Cost and schedule risks
Oct 17th, 2018
We all know that megaprojects including hydroelectric ones are subject to Cost and schedule risks.
Experts recently confirmed this to the Commission of Inquiry Respecting the Muskrat Falls Hydroelectric Project. They said it is common for such projects to evolve with understated early cost estimates.
That was the conclusion of a report which looks at 274 hydro dam projects around the world, including projects in Canada. Reportedly this is the largest academic data set of its kind in the world.
Cost and schedule risks overruns are common
Reportedly the average cost overrun is 96% (median 32%) and the average schedule overrun is 42% (median 27%).
Cost and overruns have plagued dam projects over the last 60 years. Reportedly only nuclear projects stand higher than large dams projects.
All sorts of hazards, including of course optimism and “political” biases contribute to the probability p of cost and schedule overrun. The difference between the final cost and schedule and the initial estimates is the consequence C.
Once again, the equation is simple R=p*C.
The problem is global, as the same “people” afflicted by the same biases build dams everywhere.
Tactical and strategic risks should be clearly evaluated at project inception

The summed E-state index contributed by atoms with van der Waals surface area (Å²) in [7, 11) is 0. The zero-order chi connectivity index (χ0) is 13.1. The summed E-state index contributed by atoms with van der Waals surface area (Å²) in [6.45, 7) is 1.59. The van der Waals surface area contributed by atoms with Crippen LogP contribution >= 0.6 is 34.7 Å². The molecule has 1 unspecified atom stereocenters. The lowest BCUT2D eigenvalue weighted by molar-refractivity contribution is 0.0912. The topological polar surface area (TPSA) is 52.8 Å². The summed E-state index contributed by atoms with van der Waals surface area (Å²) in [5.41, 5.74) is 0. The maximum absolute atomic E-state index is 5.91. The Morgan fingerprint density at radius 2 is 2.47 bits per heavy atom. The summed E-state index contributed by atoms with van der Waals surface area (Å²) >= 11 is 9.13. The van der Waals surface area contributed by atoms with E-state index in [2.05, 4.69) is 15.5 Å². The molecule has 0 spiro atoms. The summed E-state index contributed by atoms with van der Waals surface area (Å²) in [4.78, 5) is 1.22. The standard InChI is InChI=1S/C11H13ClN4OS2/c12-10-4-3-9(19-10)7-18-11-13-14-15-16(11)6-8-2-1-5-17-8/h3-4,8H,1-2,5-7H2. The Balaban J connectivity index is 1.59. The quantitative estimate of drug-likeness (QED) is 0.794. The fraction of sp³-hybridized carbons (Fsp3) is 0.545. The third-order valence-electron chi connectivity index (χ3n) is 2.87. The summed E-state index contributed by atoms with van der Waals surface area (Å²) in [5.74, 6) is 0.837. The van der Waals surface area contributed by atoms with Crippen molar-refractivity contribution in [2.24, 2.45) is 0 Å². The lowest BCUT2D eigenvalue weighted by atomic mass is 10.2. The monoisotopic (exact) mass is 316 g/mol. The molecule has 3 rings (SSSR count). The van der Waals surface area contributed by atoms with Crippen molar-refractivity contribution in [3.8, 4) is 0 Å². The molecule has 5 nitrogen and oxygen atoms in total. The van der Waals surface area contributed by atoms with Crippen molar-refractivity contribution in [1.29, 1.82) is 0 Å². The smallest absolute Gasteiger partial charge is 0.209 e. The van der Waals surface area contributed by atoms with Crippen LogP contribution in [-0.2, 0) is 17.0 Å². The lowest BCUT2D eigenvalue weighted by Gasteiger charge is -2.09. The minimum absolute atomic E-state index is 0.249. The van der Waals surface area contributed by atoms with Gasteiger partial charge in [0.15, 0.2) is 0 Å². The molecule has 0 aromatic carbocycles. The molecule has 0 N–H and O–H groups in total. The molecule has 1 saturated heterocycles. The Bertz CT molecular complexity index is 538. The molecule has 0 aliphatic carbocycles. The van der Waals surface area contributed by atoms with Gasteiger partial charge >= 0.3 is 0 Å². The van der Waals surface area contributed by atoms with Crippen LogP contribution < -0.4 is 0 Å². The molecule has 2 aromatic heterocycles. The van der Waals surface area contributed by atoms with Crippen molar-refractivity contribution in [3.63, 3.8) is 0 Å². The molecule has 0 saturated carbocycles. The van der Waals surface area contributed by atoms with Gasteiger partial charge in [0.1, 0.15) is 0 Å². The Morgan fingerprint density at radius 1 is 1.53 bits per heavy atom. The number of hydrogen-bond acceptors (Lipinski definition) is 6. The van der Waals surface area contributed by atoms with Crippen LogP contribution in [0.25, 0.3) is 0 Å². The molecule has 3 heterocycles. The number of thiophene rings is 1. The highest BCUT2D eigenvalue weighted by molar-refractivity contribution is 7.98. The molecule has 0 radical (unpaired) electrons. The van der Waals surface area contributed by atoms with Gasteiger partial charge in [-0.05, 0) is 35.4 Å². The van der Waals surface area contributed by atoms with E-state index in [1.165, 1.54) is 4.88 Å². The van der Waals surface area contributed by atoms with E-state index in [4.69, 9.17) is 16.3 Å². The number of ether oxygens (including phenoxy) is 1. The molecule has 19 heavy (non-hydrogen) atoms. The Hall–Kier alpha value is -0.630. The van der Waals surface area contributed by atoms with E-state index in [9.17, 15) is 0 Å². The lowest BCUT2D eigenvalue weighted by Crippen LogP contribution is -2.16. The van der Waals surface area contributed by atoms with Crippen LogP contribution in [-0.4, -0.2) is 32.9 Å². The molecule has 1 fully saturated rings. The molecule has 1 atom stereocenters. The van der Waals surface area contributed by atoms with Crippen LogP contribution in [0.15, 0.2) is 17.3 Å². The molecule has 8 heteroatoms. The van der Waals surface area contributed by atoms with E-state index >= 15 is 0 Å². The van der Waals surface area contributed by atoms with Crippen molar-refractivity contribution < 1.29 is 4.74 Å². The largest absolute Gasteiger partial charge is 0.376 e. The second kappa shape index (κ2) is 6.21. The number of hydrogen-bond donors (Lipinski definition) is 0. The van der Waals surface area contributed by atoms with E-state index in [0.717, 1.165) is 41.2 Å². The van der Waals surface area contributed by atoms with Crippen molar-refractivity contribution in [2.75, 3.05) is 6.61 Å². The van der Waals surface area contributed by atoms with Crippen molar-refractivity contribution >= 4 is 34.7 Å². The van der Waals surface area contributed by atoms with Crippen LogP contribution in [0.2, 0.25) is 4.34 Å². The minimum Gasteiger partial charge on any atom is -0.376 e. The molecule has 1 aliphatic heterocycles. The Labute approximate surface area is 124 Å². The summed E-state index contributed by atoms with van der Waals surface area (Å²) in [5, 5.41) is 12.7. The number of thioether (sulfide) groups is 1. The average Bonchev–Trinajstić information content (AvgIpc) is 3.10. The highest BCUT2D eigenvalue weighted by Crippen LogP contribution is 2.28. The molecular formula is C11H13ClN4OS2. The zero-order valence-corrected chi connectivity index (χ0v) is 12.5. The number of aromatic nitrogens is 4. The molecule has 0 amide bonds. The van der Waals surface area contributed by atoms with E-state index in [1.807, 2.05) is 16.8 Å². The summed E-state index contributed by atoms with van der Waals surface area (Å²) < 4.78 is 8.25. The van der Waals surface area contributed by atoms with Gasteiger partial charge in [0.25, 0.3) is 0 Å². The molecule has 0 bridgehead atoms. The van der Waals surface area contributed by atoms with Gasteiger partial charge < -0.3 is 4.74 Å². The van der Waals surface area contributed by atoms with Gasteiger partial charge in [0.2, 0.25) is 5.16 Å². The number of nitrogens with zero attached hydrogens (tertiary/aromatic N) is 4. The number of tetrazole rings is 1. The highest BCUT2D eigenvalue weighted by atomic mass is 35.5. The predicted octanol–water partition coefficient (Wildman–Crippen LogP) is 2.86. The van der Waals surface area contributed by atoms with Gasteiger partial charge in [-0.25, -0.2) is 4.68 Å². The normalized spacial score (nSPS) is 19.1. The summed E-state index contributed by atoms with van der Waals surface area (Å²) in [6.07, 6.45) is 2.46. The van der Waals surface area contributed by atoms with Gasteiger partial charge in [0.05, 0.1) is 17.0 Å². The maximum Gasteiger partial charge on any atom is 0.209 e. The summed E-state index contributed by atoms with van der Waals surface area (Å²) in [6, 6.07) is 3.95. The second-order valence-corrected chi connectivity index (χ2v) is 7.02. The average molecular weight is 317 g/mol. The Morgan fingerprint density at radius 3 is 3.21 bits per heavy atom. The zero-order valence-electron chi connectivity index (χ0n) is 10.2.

We have been called in the past to evaluate contingencies for traditional contracting or for Design, build (and Operate) agreements.
We have noticed that oftentimes project leaders do not identify and quantify risk-transfer opportunities, risk-sharing conditions, contingencies, etc. That opens the way to litigation and waste of time and money, especially if one of the party claims Force Majeure.
In one case we had to deal with an existing project risk assessment based on a FMEA that had almost 2000 records and so many “yellows” that no one knew anymore what to do.
That’s where we launched the use of the “200 yellow syndrome” phrase. We use it to qualify situations where no one can make a decision because they are in the “overwhelming syndrome” acute phase. This is even amplified by the “neglect of probability”, a type of cognitive bias. It affects humans making them disregard probabilities when making decisions under uncertainty.
The result of cumulated “probability neglect” and “200 yellow syndrome” is an unclear, fuzzy road map. This helps explaining over-reactions, and therefore exaggerated mitigations to risks that are actually benign.
Examples of the above abound ranging from terrorism to other industries and government issues. In the specific case of dams we see that oftentimes worst case scenario are studied without really understanding if they actually are worse cases. There is never a serious discussion about this until an accident occurs and an independent panel review occurs, explaining the evident.
Risk assessments raison d’être is to give guidance to stakeholders
In order to reduce cost and schedule risks to tolerable levels good risk assessments should include:
- the definition of a success and failure criteria.
- the effects of automation and human sampling, monitoring, allowing the evaluation of human error and the need for training.
- system’s inter-dependencies and Common-Cause Failures (CCF).
- Information and guidance to the selection of mitigation and defences allowing to increase the project’s RoI.
- A lesson learned system, easy updates and future analyses.
Contact us to learn more.
Tagged with: build and Operate), Cost and schedule risks, design
Category: Consequences, Hazard, Risk analysis, Risk management